Step function growth
Your revenue growth may rise exponentially and flat line for a time. This is often due to seasonal factors, marketing campaigns, product launches and environmental factors. The biggest issue you face is when your organic growth exceeds your capacity to deliver triggering capacity issues. This will require capital investment, labour hiring, outsourcing, business process re-engineering, multi-site expansion and a range of commercial decisions that take you into unchartered territory. When you grow from a one man band with no management infrastructure to having to lead and delegate responsibility the personal challenges rise. It may also trigger a need for debt or equity raisings and greater personal financial exposure. Directors guarantee anyone?
Boom and Bust
This is volatility at its best. Rapid growth followed by either a plateau or downward spike. It is often triggered by turning your marketing pipeline on and off, or your infrastructure not keeping pace. It is easy to invest in the front end of your business, eg sales and marketing because the measures of success are tangible. If you are reluctant to invest in business systems, processes and service delivery capability then you are asking for trouble.
I once worked in the wholesale telco space and witnessed one of our retail customers grow from virtually nothing to $100m in eighteen months by acquisitions and promptly collapsed. The model was not sustainable. The tragedy was that you could see it unfolding before your eyes.
I have been a judge of small business awards and have also worked with small businesses on the brink of collapse. The sweet smell of success or bitter taste of failure is quite intuitive.
How can you better manage your growth?
1. Manage your risk tolerance – most people have a risk tolerance of +/- 10% and entrepreneurs significantly more. What is important here is not your personal risk tolerance but the robustness of your business systems. If you have a high risk threshold and it is not reflected around you, something will break … and it may be you! It is highly desirable to surround yourself with balancing influences not yes men. Engage a coach/ mentor, seek wise counsel from your accountant/ CFO and appoint an Advisory Board.
2. Know when to slow the flow – create your marketing and sales pipelines to be independent of you. As an Owner/ Operator you have the primary role of overseeing business development even if you have sales and marketing people. the buck stops with you as the CEO. If, by good management or good fortune, your lead generation and conversion exceed your capacity to deliver then slow the flow. Don’t turn it off but slow the acquisition.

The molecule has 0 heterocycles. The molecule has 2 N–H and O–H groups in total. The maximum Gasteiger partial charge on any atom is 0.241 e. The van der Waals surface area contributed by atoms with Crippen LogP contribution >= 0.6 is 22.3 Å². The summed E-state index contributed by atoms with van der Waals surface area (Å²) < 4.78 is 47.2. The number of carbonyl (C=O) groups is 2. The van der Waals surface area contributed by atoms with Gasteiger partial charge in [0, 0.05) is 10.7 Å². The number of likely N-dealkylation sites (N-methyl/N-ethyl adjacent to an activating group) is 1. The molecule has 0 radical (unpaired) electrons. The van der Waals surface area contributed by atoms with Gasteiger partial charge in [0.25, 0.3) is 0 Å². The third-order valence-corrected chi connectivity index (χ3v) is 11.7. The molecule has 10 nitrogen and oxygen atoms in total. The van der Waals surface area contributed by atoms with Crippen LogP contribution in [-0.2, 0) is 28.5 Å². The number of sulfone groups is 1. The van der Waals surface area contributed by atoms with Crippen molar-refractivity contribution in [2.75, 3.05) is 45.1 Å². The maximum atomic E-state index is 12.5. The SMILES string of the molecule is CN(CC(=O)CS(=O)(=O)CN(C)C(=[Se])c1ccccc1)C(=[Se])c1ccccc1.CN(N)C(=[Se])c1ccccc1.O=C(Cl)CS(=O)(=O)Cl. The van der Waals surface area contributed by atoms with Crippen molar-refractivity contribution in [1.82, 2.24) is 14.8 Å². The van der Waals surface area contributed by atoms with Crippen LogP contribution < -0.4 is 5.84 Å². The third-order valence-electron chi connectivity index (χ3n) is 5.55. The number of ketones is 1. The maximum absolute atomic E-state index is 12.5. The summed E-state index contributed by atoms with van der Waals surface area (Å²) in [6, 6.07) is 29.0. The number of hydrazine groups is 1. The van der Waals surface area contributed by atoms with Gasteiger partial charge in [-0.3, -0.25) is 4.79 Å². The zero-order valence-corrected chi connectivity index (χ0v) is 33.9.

3. Build robust business systems – you are not your business. Appoint a project team or external consultant to build business systems. This is about working smarter not harder. Build the foundation for your future success. If your marketing budget should be 10% of your revenue then equally a percentage should be allocated to building your backend. How much varies in each case.
4. Build a buffer – expect cost over runs and time delays by as much as 50%. It doesn’t mean blindly tolerate 50% inefficiency in your business but understand that as human beings are estimates are based on best case and life is seldom best case.
5. Keep a tight rein - on your money and your time. At a minimum conduct monthly reviews. Ideally conduct real time reviews. So in order of preference - real time, daily, weekly, monthly. If you don’t have a handle on your monthly performance by the 10th day of the following month you are setting yourself up for a fall. Remember 80% of businesses fail. It doesn’t have to be you.
6. Retain faith in your vision - and back it with the facts. Faith is one thing, blind faith is another. Solicit independent professional opinion, eg coach, mentor, advisory board, accountant. Build a mastermind team around you.